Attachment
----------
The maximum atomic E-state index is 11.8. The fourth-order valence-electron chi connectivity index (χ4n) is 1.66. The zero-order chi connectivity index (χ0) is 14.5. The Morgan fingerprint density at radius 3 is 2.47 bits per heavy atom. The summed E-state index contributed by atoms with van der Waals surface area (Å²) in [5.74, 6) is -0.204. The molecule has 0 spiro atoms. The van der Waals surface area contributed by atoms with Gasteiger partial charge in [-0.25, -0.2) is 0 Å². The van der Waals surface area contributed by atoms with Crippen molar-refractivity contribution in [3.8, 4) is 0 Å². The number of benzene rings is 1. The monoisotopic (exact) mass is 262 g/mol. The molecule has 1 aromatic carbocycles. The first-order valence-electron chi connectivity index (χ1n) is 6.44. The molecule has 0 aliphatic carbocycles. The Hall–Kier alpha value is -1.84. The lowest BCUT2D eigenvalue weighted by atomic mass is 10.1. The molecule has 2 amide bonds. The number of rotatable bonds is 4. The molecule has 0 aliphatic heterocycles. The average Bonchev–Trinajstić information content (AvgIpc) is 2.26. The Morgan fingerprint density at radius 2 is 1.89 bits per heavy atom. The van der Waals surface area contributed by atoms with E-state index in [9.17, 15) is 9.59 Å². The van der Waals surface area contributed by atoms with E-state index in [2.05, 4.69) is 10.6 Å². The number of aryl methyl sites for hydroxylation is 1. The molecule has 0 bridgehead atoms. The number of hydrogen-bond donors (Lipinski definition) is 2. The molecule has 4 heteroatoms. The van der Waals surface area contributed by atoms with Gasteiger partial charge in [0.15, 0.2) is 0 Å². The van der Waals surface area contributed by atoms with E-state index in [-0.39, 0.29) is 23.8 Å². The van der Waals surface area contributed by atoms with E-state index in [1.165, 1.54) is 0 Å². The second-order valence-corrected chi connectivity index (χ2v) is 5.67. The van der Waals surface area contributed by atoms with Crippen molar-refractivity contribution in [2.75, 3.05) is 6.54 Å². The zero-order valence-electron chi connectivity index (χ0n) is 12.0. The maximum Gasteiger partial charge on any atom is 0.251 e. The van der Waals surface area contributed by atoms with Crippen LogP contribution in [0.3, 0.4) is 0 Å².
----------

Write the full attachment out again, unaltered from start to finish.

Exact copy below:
The maximum atomic E-state index is 11.8. The fourth-order valence-electron chi connectivity index (χ4n) is 1.66. The zero-order chi connectivity index (χ0) is 14.5. The Morgan fingerprint density at radius 3 is 2.47 bits per heavy atom. The summed E-state index contributed by atoms with van der Waals surface area (Å²) in [5.74, 6) is -0.204. The molecule has 0 spiro atoms. The van der Waals surface area contributed by atoms with Gasteiger partial charge in [-0.25, -0.2) is 0 Å². The van der Waals surface area contributed by atoms with Crippen molar-refractivity contribution in [3.8, 4) is 0 Å². The number of benzene rings is 1. The monoisotopic (exact) mass is 262 g/mol. The molecule has 1 aromatic carbocycles. The first-order valence-electron chi connectivity index (χ1n) is 6.44. The molecule has 0 aliphatic carbocycles. The Hall–Kier alpha value is -1.84. The lowest BCUT2D eigenvalue weighted by atomic mass is 10.1. The molecule has 2 amide bonds. The number of rotatable bonds is 4. The molecule has 0 aliphatic heterocycles. The average Bonchev–Trinajstić information content (AvgIpc) is 2.26. The Morgan fingerprint density at radius 2 is 1.89 bits per heavy atom. The van der Waals surface area contributed by atoms with E-state index in [9.17, 15) is 9.59 Å². The van der Waals surface area contributed by atoms with E-state index in [2.05, 4.69) is 10.6 Å². The number of aryl methyl sites for hydroxylation is 1. The molecule has 0 bridgehead atoms. The number of hydrogen-bond donors (Lipinski definition) is 2. The molecule has 4 heteroatoms. The van der Waals surface area contributed by atoms with Gasteiger partial charge in [0.15, 0.2) is 0 Å². The van der Waals surface area contributed by atoms with E-state index in [-0.39, 0.29) is 23.8 Å². The van der Waals surface area contributed by atoms with E-state index in [1.165, 1.54) is 0 Å². The second-order valence-corrected chi connectivity index (χ2v) is 5.67. The van der Waals surface area contributed by atoms with Crippen molar-refractivity contribution in [2.75, 3.05) is 6.54 Å². The zero-order valence-electron chi connectivity index (χ0n) is 12.0. The maximum Gasteiger partial charge on any atom is 0.251 e. The van der Waals surface area contributed by atoms with Crippen LogP contribution in [0.3, 0.4) is 0 Å².